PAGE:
[Item 1, paragraphs 152-30(2)(a) and (b)]

1.21 Where an entity's control percentage in another entity is at least 40% but less than 50%, the Commissioner can ignore the interest or shares of that entity in the other entity if the first entity can satisfy the Commissioner that a third entity actually controls the other entity. [Item 1, subsection 152-30(3)]

Connected with control of a discretionary trust

1.22 There are special rules for identifying control of a discretionary trust for the purposes of the 'connected with' test. The small business entity controls a discretionary trust if the entity or its small business CGT affiliate or both:

·
are trustees of the discretionary trust (other than a Public Trustee of a State or Territory); or
·
have the power to determine how the trustee makes any payments of income or capital.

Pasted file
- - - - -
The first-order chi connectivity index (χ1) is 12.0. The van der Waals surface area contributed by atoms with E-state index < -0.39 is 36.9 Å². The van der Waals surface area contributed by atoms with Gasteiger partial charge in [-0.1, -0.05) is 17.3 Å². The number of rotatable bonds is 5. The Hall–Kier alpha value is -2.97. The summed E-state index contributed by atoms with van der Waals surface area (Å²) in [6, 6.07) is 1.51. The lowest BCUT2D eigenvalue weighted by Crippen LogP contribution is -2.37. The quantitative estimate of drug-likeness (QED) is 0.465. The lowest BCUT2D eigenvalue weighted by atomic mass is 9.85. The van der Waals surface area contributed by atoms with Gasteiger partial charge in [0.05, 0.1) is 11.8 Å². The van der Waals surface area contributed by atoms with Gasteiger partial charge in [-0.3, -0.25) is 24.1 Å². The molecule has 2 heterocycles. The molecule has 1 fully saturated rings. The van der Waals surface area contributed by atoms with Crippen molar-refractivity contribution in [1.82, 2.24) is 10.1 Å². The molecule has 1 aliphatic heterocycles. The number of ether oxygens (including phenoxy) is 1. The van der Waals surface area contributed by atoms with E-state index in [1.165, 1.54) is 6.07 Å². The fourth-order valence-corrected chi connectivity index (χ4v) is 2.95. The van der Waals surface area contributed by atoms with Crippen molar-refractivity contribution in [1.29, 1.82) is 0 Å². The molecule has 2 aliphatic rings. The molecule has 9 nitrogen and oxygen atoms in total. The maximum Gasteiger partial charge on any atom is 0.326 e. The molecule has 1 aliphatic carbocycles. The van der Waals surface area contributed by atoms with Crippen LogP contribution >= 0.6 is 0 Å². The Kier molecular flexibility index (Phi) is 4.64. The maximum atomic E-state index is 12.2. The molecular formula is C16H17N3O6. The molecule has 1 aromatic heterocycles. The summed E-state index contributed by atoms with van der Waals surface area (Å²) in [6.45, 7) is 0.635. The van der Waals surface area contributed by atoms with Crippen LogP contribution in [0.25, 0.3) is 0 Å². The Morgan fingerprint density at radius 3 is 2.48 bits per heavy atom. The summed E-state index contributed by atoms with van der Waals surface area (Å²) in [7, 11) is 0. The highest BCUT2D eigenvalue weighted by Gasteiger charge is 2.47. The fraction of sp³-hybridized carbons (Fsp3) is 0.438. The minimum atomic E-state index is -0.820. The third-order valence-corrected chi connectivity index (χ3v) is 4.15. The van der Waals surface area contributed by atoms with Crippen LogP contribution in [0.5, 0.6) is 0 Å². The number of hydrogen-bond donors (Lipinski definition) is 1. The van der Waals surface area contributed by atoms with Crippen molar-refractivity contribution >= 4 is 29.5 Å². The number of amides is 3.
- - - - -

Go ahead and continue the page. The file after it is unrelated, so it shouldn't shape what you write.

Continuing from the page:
[Item 1, paragraph 152-30(2)(c)]

1.23 A beneficiary is taken to have an interest in any distribution of income or capital of the discretionary trust, up to the maximum percentage of the income or capital that the trustee could distribute to that beneficiary.

[Item 1, subsection 152-30(5)]

Example 1.1 A discretionary trust deed has the effect that a beneficiary may receive up to 100% of the income or capital of the trust. That beneficiary is taken to have a 100% interest in the discretionary trust for the purpose of the net assets test, with the result that the beneficiary is treated as 'connected with' the trust. The assets of the beneficiary will be included in the net assets test for the trust.

1.24 An entity will not be connected with a discretionary trust if all of the following conditions are met: